Code of Bird Watching Ethics American Birding Association
Please follow this code of bird watching ethics and teach the code of ethics to others.
Everyone who enjoys birds and bird watching must always respect wildlife, wildlife habitats, and the rights of other wildlife viewers and property owners.
For any conflict of interest between birds and birders, the welfare of the birds and their environment must come first.
CODE OF BIRD WATCHING ETHICS
1. Promote the welfare of birds and their environment.
1(a) Support the protection of important bird habitat.
1(b) To avoid stressing birds or exposing them to danger, exercise restraint and
caution during observation, photography, sound recording or filming.
Limit the use of recordings and other methods of attracting birds, and never use
such methods in heavily birded areas, or for attracting any species that is
Threatened, Endangered, or of Special Concern, or is rare in your local area;
Keep well back from nests and nesting colonies, roosts, display areas, and
important feeding sites. In such sensitive areas, if there is a need for
extended observation, photography, filming, or recording, try to use a blind or
hide, and take advantage of natural cover.
Use artificial light sparingly for filming or photography, especially for
1(c) Before advertising the presence of a rare bird, evaluate the potential for
disturbance to the bird, its surroundings, and other people in the area, and
proceed only if access can be controlled, disturbance minimized, and permission
has been obtained from private land-owners. The sites of rare nesting birds
should be divulged only to the proper conservation authorities.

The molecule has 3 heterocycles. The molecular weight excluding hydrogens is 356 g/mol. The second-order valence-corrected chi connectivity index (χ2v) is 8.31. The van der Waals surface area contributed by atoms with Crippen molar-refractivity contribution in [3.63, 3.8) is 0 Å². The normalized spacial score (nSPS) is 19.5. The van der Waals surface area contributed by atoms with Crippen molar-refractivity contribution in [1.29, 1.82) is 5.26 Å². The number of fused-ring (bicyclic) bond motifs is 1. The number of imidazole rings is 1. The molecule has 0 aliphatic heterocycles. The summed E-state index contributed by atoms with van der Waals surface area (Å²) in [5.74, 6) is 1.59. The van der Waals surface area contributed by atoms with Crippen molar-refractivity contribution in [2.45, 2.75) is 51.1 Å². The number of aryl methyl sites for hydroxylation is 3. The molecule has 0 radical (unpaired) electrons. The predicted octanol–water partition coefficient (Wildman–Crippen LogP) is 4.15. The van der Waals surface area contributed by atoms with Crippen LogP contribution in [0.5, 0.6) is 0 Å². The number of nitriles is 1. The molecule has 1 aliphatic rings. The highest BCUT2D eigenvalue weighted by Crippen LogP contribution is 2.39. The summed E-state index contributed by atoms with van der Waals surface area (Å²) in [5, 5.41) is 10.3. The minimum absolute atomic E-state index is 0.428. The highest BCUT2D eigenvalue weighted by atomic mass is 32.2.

1(d) Stay on roads, trails, and paths where they exist; otherwise keep habitat
disturbance to a minimum.
2. Respect the law, and the rights of others.
2(a) Do not enter private property without the owner's explicit permission.
2(b) Follow all laws, rules, and regulations governing use of roads and public
areas, both at home and abroad.
2(c) Practice common courtesy in contacts with other people. Your exemplary
behavior will generate goodwill with birders and non-birders alike.
Bird Watching Ethics and Etiquette
3. Ensure that feeders, nest structures, and other artificial bird
environments are safe.
3(a) Keep dispensers, water, and food clean, and free of decay or disease. It is
important to feed birds continually during harsh weather.
4. Group birding, whether organized or impromptu, requires special care.
Each individual in the group, in addition to the obligations spelled out in
Items #1 and #2, has responsibilities as a Group Member.
4(a) Respect the interests, rights, and skills of fellow birders, as well as
people participating in other legitimate outdoor activities. Freely share your
knowledge and experience, except where code 1(c) applies. Be especially helpful
to beginning birders.
4(b) If you witness unethical birding behavior, assess the situation, and
intervene if you think it prudent. When interceding, inform the person(s) of the
inappropriate action, and attempt, within reason, to have it stopped. If the
behavior continues, document it, and notify appropriate individuals or
Group Leader Responsibilities [amateur and professional trips and tours].
4(c) Be an exemplary ethical role model for the group. Teach through word and
4(d) Keep groups to a size that limits impact on the environment, and does not
interfere with others using the same area.
4(e) Ensure everyone in the group knows of and practices this code.
4(f) Learn and inform the group of any special circumstances applicable to the
areas being visited (e.g. no tape recorders allowed).
4(g) Acknowledge that professional tour companies bear a special responsibility
to place the welfare of birds and the benefits of public knowledge ahead of the
company's commercial interests. Ideally, leaders should keep track of tour
sightings, document unusual occurrences, and submit records to appropriate
Please follow this code of bird watching ethics and distribute and teach the
code of ethics to others.